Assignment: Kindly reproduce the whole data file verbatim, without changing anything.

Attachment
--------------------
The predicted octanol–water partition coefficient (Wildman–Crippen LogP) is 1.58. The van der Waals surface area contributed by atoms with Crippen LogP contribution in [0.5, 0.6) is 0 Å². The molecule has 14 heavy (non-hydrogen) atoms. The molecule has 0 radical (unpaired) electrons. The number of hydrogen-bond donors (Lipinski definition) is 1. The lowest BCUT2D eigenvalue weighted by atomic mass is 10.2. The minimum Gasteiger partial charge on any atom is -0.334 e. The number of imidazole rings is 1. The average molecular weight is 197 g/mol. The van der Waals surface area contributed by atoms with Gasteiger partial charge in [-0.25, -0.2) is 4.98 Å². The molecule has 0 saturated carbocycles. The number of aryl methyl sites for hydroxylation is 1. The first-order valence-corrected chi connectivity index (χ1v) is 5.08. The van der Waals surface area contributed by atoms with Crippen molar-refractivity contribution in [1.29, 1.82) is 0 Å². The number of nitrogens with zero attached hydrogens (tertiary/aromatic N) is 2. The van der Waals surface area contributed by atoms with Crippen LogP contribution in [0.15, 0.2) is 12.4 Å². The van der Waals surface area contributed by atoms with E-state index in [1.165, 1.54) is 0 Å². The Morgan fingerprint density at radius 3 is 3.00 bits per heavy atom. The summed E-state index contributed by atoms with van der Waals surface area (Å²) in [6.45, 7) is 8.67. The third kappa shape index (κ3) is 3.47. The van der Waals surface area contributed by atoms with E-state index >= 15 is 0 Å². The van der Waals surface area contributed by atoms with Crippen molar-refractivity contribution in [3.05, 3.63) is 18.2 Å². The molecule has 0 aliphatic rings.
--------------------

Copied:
The predicted octanol–water partition coefficient (Wildman–Crippen LogP) is 1.58. The van der Waals surface area contributed by atoms with Crippen LogP contribution in [0.5, 0.6) is 0 Å². The molecule has 14 heavy (non-hydrogen) atoms. The molecule has 0 radical (unpaired) electrons. The number of hydrogen-bond donors (Lipinski definition) is 1. The lowest BCUT2D eigenvalue weighted by atomic mass is 10.2. The minimum Gasteiger partial charge on any atom is -0.334 e. The number of imidazole rings is 1. The average molecular weight is 197 g/mol. The van der Waals surface area contributed by atoms with Gasteiger partial charge in [-0.25, -0.2) is 4.98 Å². The molecule has 0 saturated carbocycles. The number of aryl methyl sites for hydroxylation is 1. The first-order valence-corrected chi connectivity index (χ1v) is 5.08. The van der Waals surface area contributed by atoms with Crippen molar-refractivity contribution in [1.29, 1.82) is 0 Å². The number of nitrogens with zero attached hydrogens (tertiary/aromatic N) is 2. The van der Waals surface area contributed by atoms with Crippen LogP contribution in [0.15, 0.2) is 12.4 Å². The van der Waals surface area contributed by atoms with E-state index in [1.165, 1.54) is 0 Å². The Morgan fingerprint density at radius 3 is 3.00 bits per heavy atom. The summed E-state index contributed by atoms with van der Waals surface area (Å²) in [6.45, 7) is 8.67. The third kappa shape index (κ3) is 3.47. The van der Waals surface area contributed by atoms with E-state index >= 15 is 0 Å². The van der Waals surface area contributed by atoms with Crippen molar-refractivity contribution in [3.05, 3.63) is 18.2 Å². The molecule has 0 aliphatic rings.